Scope and Outcomes
The CSA conducted 902 CD reviews during the fiscal year ended March 31, 2016, a slight decline from 1058 during the previous fiscal year. 69 percent of such reviews were issue-oriented rather than a full CD review, meaning they were based on a specific accounting, legal or regulatory issue, an emerging issue, implementation of recent rules or on concerns which the CSA believes may give rise to a greater risk of harm to investors. Of these issue-oriented reviews, 33 percent were focused on mining and oil and gas technical disclosure issues, 12 percent were focused on gender diversity disclosure, nine percent were focused on management’s discussion and analysis (MD&A) disclosures, eight percent were focused on financial statement matters, six percent were focused on non-GAAP financial measures, five percent were focused on press releases and material change reports and the remaining 27 percent were focused on other matters which included corporate governance, management information circulars, material contracts, public complaints and other regulatory requirements.
62 percent of this year’s reviews uncovered deficiencies requiring action on the part of issuers including amendments and improvements to disclosure, referral to enforcement, cease trades or placing the issuer on a default list. The Staff Notice identified numerous deficiencies in Financial Statements, MD&As and other regulatory requirements which resulted in revision and/or refilling of CD documents.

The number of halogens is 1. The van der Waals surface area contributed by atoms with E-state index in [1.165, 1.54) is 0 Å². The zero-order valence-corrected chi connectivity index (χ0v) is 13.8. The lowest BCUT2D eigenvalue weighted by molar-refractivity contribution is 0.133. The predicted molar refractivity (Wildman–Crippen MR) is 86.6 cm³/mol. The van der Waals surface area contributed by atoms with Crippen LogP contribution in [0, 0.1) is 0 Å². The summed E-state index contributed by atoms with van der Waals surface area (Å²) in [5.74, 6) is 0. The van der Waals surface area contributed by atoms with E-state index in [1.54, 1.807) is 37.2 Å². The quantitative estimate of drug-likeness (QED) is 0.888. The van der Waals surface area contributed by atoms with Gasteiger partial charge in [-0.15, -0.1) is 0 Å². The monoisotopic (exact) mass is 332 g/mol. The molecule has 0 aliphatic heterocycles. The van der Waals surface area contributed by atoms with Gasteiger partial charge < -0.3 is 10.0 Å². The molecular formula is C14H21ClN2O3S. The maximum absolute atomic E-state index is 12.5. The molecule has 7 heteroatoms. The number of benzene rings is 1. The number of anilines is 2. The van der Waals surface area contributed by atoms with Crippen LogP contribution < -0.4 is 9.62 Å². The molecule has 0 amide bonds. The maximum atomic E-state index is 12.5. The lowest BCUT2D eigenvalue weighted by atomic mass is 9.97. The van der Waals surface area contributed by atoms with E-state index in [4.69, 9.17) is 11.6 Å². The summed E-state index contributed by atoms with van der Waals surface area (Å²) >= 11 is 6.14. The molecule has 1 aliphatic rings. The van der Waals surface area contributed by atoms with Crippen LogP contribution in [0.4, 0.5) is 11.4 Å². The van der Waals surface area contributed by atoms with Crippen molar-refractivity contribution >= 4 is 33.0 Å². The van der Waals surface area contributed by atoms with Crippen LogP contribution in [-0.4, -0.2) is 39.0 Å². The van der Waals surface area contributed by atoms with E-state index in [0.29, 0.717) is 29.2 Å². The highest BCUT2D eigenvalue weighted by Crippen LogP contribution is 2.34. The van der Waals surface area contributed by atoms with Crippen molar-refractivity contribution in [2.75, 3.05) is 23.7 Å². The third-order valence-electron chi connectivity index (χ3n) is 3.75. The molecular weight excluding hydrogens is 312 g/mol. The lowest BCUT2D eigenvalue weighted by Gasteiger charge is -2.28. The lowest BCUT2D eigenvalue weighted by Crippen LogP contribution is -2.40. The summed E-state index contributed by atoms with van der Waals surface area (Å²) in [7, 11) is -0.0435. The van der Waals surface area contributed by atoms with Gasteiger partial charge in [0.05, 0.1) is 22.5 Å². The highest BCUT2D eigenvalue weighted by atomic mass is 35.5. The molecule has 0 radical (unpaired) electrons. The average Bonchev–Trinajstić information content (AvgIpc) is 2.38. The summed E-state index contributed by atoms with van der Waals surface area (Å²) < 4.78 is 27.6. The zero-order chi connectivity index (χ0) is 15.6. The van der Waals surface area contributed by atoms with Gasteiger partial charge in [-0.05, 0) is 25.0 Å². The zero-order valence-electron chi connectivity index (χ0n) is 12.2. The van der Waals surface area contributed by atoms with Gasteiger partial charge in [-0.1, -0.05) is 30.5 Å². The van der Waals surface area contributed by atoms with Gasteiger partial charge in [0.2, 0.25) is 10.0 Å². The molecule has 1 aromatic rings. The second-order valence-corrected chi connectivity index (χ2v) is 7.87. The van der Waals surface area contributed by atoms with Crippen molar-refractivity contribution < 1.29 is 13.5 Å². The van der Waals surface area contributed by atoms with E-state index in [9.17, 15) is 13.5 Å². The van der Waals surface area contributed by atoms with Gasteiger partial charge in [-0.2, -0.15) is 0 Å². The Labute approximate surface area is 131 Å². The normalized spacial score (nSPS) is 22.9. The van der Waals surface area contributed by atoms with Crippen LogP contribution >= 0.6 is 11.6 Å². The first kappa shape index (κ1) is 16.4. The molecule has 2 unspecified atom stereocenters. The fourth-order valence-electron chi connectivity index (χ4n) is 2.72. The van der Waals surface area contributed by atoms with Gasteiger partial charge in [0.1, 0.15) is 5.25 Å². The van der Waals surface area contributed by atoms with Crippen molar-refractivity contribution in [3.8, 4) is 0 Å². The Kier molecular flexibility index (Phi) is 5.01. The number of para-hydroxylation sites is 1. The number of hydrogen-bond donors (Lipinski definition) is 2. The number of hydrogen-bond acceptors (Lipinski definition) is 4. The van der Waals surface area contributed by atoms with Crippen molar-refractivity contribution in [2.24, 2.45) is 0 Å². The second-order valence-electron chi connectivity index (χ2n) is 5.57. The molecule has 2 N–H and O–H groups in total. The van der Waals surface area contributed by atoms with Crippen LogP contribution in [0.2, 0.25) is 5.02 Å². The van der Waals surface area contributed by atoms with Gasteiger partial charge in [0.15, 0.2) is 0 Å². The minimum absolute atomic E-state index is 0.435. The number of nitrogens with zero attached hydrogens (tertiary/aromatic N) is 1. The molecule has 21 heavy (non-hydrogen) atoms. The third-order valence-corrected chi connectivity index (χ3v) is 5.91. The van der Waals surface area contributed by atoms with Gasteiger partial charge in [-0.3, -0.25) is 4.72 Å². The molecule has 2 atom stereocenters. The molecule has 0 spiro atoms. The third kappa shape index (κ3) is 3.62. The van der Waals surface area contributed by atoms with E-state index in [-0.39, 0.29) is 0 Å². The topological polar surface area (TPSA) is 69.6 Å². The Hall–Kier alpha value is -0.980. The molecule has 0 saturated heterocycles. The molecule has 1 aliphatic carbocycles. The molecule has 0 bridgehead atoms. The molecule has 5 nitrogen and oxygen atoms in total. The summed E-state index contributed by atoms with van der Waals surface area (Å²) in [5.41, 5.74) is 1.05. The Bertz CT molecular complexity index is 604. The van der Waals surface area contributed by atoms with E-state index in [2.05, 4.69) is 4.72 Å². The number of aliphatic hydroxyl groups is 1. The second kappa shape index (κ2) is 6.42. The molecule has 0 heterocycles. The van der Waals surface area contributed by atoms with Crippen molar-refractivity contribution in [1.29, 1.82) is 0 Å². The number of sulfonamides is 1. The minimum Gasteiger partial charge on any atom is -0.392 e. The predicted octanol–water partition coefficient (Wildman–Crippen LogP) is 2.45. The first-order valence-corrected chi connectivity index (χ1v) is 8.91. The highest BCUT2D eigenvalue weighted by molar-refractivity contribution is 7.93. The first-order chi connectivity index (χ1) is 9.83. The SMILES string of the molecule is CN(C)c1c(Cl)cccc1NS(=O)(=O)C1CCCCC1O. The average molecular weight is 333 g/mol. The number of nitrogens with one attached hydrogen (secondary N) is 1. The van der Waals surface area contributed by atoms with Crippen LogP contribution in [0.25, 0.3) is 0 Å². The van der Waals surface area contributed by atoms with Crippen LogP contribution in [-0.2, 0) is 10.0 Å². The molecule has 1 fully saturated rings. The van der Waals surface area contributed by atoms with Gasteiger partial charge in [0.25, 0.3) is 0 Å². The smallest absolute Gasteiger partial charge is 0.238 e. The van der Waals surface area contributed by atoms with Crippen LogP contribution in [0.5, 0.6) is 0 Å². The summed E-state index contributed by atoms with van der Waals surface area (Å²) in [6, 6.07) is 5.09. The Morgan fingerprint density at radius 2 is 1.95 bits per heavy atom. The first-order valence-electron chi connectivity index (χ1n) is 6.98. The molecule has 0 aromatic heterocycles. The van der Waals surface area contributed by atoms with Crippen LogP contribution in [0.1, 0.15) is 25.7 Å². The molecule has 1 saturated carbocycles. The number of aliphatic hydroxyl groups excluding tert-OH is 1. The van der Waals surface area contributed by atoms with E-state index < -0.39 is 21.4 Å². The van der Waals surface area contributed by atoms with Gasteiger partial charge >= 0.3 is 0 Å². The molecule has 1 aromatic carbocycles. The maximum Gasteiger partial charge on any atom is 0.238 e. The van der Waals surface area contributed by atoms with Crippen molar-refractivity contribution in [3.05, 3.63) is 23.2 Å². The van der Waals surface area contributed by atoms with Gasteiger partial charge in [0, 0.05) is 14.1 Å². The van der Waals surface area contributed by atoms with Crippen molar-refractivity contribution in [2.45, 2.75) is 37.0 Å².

The Staff Notice also provided examples of common deficiencies in financial statements, MD&As, material contracts, management information circulars and annual information forms.
Financial Statement Deficiencies
Issues identified in financial statements included inadequate sensitivity analysis in market risk assessment, failure to identify and account for contingent consideration in business combinations, poor allocation of a purchase price between intangible assets, inadequate explanation of determinations of the useful life of intangible assets during business combinations and aggregation of operating segments into a single segment for reporting purposes without ensuring that the aggregation criteria have been met.